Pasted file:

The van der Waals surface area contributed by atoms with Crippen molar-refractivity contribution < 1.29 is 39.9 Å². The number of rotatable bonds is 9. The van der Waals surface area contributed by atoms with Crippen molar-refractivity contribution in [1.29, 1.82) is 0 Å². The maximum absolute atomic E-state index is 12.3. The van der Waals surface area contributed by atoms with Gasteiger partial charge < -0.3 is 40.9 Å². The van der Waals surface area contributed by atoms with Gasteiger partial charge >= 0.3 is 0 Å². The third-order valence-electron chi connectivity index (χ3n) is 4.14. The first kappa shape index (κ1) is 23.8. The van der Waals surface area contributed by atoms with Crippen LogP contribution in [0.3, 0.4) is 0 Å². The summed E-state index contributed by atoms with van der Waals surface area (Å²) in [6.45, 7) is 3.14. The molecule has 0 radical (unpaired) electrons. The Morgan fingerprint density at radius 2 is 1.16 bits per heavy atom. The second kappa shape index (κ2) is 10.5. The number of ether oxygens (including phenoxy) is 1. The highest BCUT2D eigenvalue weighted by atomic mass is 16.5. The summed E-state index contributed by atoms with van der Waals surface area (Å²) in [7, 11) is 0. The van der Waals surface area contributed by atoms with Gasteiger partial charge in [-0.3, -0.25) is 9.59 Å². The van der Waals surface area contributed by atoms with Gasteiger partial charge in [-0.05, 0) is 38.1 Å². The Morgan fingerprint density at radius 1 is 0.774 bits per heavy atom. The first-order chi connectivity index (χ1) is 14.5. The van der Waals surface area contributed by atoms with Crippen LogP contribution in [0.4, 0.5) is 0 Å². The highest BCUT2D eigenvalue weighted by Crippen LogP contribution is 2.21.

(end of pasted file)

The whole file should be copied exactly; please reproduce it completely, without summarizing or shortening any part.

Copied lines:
The van der Waals surface area contributed by atoms with Crippen molar-refractivity contribution < 1.29 is 39.9 Å². The number of rotatable bonds is 9. The van der Waals surface area contributed by atoms with Crippen molar-refractivity contribution in [1.29, 1.82) is 0 Å². The maximum absolute atomic E-state index is 12.3. The van der Waals surface area contributed by atoms with Gasteiger partial charge < -0.3 is 40.9 Å². The van der Waals surface area contributed by atoms with Gasteiger partial charge >= 0.3 is 0 Å². The third-order valence-electron chi connectivity index (χ3n) is 4.14. The first kappa shape index (κ1) is 23.8. The van der Waals surface area contributed by atoms with Crippen LogP contribution in [0.3, 0.4) is 0 Å². The summed E-state index contributed by atoms with van der Waals surface area (Å²) in [6.45, 7) is 3.14. The molecule has 0 radical (unpaired) electrons. The Morgan fingerprint density at radius 2 is 1.16 bits per heavy atom. The second kappa shape index (κ2) is 10.5. The number of ether oxygens (including phenoxy) is 1. The highest BCUT2D eigenvalue weighted by atomic mass is 16.5. The summed E-state index contributed by atoms with van der Waals surface area (Å²) in [7, 11) is 0. The van der Waals surface area contributed by atoms with Gasteiger partial charge in [-0.3, -0.25) is 9.59 Å². The van der Waals surface area contributed by atoms with Gasteiger partial charge in [-0.05, 0) is 38.1 Å². The Morgan fingerprint density at radius 1 is 0.774 bits per heavy atom. The first-order chi connectivity index (χ1) is 14.5. The van der Waals surface area contributed by atoms with Crippen LogP contribution in [0.4, 0.5) is 0 Å². The highest BCUT2D eigenvalue weighted by Crippen LogP contribution is 2.21.